Volcanic Eruptions – Natural Disaster

Volcanoes can cause widespread destruction and consequent disaster in several ways. The effects include the volcanic eruption itself that may cause harm following the explosion of the volcano or the fall of rock. Second, lava may be produced during the eruption of a volcano. As it leaves the volcano, the lava destroys many buildings and plants it encounters. Third, volcanic ash generally meaning the cooled ash - may form a cloud, and settle thickly in nearby locations. When mixed with water this forms a concrete-like material. In sufficient quantity ash may cause roofs to collapse under its weight but even small quantities will harm humans if inhaled. Since the ash has the consistency of ground glass it causes abrasion damage to moving parts such as engines. The main killer of humans in the immediate surroundings of a volcanic eruption is the pyroclastic flows, which consist of a cloud of hot volcanic ash which builds up in the air above the volcano and rushes down the slopes when the eruption no longer supports the lifting of the gases. It is believed that Pompeii was destroyed by a pyroclastic flow. A lahar is a volcanic mudflow or landslide. The 1953 Tangiwai disaster was caused by a lahar, as was the 1985 Armero tragedy in which the town of Armero was buried and an estimated 23,000 people were killed . A specific type of volcano is the supervolcano. According to the Toba catastrophe theory 75,000 to 80,000 years ago a super volcanic event at Lake Toba reduced the human population to 10,000 or even 1,000 breeding pairs creating a bottleneck in human evolution.[8] It also killed three quarters of all plant life in the northern hemisphere. The main danger from a supervolcano is the immense cloud of ash which has a disastrous global effect on climate and temperature for many years.

THE MIDNIGHT SUN – Natural Phenomenon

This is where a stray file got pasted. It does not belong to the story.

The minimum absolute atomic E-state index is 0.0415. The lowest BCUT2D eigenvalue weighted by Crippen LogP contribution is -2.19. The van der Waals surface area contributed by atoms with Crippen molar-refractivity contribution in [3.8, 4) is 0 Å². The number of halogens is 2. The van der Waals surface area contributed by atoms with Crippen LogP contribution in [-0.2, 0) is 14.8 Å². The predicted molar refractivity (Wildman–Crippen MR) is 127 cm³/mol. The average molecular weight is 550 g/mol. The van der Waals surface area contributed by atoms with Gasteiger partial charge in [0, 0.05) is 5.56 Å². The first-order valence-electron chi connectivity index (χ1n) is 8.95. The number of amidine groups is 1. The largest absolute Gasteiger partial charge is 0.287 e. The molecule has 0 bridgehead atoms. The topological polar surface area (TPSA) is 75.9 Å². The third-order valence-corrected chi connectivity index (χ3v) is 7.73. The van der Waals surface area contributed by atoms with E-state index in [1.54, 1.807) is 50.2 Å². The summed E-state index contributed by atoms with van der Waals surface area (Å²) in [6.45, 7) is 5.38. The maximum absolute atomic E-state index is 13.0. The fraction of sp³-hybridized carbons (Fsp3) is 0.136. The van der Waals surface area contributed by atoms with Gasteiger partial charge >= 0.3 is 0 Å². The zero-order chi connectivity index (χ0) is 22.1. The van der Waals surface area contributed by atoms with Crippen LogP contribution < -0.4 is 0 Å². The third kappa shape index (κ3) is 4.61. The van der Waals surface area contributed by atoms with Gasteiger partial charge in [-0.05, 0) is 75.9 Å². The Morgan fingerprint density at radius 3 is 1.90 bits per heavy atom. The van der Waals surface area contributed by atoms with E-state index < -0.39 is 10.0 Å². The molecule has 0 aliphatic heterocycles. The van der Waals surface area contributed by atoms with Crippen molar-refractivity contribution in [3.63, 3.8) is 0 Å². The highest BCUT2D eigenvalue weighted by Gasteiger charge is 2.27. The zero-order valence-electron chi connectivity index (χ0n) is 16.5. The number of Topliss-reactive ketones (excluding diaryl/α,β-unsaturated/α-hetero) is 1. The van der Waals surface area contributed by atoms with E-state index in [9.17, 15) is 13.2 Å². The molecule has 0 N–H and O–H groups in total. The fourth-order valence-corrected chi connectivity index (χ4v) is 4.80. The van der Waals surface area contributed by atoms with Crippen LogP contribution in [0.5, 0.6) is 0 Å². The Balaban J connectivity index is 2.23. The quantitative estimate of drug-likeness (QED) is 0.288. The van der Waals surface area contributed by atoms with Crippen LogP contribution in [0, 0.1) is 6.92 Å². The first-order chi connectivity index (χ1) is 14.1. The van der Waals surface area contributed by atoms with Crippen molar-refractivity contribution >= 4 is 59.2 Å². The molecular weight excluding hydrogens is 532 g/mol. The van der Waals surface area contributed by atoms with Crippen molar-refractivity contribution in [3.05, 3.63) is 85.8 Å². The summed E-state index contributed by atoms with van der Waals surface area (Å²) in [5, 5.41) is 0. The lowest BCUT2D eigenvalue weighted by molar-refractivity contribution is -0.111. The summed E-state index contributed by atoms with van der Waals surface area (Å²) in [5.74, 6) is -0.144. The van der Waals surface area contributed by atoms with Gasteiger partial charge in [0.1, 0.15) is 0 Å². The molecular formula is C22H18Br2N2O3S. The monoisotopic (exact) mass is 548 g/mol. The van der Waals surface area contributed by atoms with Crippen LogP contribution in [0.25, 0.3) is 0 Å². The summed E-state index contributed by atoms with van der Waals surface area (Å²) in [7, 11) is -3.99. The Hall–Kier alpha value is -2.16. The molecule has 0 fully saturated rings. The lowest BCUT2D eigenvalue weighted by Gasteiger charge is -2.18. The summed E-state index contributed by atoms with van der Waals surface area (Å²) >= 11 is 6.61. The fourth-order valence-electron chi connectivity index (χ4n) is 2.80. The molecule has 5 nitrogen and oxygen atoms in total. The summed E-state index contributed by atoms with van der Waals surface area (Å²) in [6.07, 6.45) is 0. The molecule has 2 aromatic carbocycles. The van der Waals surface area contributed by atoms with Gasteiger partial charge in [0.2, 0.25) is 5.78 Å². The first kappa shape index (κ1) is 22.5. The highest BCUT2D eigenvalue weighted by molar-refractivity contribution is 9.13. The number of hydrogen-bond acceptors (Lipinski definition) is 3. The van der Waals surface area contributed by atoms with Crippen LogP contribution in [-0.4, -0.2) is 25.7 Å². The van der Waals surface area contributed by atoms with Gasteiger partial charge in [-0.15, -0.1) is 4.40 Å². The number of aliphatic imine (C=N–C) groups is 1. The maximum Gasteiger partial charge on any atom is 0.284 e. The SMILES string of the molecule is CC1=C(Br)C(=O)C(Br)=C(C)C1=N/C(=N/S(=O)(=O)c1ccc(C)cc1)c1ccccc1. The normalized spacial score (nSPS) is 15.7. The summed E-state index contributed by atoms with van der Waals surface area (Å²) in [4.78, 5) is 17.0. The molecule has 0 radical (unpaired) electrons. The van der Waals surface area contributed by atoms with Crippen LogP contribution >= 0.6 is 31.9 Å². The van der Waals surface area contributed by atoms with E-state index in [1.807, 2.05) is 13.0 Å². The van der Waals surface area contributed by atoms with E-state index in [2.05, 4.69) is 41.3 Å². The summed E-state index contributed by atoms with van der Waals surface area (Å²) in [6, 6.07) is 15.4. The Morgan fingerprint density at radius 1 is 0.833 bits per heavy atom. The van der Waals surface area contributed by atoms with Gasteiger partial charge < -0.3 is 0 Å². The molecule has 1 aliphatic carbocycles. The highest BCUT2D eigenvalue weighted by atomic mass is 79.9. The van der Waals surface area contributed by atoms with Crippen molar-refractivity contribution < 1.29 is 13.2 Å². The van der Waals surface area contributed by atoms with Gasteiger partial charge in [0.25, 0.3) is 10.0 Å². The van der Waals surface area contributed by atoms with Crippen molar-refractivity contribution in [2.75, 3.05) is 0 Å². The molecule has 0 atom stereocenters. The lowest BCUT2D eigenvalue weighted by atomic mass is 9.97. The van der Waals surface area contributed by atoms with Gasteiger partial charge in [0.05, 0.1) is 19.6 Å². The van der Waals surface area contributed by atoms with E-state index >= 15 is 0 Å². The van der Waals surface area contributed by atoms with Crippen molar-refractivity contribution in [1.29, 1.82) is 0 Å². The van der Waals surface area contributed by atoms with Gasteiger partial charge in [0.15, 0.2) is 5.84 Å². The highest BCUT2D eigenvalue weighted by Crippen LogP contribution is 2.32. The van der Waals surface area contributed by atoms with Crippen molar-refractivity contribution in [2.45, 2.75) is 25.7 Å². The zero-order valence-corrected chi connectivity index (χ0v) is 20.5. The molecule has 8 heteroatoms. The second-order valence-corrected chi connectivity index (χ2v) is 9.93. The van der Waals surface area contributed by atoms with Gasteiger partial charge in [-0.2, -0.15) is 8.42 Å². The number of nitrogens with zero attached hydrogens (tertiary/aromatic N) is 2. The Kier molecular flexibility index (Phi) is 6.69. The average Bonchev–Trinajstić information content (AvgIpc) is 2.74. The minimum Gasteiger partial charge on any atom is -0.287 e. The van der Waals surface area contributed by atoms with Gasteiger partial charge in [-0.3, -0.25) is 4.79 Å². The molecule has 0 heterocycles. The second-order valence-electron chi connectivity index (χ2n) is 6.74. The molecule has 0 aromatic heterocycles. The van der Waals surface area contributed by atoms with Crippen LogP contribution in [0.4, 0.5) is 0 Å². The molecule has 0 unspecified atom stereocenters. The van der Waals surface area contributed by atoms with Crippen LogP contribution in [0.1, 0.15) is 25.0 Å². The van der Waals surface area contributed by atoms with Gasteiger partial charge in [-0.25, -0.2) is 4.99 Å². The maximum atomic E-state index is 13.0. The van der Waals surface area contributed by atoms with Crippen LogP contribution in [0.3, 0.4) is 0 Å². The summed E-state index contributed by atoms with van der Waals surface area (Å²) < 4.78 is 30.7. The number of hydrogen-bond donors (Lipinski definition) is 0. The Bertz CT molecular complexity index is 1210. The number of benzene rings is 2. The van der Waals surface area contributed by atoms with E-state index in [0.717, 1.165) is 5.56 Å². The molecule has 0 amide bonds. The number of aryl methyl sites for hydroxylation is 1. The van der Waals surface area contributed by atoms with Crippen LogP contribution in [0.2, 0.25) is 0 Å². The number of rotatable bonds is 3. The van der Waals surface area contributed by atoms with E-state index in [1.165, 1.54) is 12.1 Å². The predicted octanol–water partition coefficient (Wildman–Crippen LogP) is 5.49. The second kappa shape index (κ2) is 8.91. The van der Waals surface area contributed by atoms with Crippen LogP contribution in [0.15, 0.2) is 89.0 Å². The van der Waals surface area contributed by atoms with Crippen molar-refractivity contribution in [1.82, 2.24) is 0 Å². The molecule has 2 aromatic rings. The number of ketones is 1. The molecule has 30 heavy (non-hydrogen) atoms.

e. At the poles themselves. Northwest Territories. the United States (Alaska). There are no permanent human settlements south of the Antarctic Circle. Finland. For example. A quarter of Finland's territory lies north of the Arctic Circle and at the country's northernmost point the sun does not set at all for 60 days during summer. Even the northern extremities of Scotland (and those places on similar latitudes such as St. Iceland is known for its midnight sun. in practice midnight sun can be seen as much as 90 km outside the polar circle. and the exact latitudes of the farthest reaches of midnight sun depend on topography and vary slightly year-to-year. Norway. During the six months when the sun is above the horizon it spends the days continuously moving in circles around the observer. it is usually referred to as polar day. gradually spiralling higher and reaching its highest circuit of the sky at the summer solstice. Petersburg) experience a permanent twilight in the northern sky at these times. Observers at heights appreciably above sea level can experience extended periods of midnight sun as a result of the 'dip' of the horizon viewed from altitude. and Nunavut). Around the solstice (June 21 in the north and December 22 in the south) and given fair weather the sun is visible for the full 24 hours. the northernmost inhabited region of Europe. the midnight sun may be experienced at latitudes slightly below the polar circle. Sweden. Although approximately defined by the polar circles. The duration of sunlight increases from one day during the summer solstice at the polar circle to several weeks only a hundred kilometres closer to the pole.The midnight sun is a natural phenomenon occurring in summer months at places north of the Arctic Circle and south of the Antarctic Circle where the sun remains visible at the local midnight. Iceland. there is no sunset from approximately 19 April to 23 August. the sun only rises once and sets once each year. In Svalbard. as described below. Due to atmospheric refraction and also because the sun is a disk rather than a point. so the countries and territories whose populations experience it are limited to the ones crossed by the Arctic Circle. Sápmi. Russia. though not exceeding one degree (depending on local conditions). Norway. Greenland. . At extreme latitudes.g. to six months at the poles. even though most of it (Grímsey being a notable exception) is slightly south of the Arctic Circle. The opposite phenomenon. The same mechanisms cause the period of sunlight at the poles to last slightly more than six months. Canada (Yukon. The extreme sites are the poles where the sun can be continuously visible for a half year. The number of days per year with potential midnight sun increases the farther towards either pole one goes. Since the axial tilt of the Earth is considerable (approximately 23 degrees 27 minutes) the sun does not set at high latitudes in (local) summer. polar night. occurs in winter when the sun stays below the horizon throughout the day.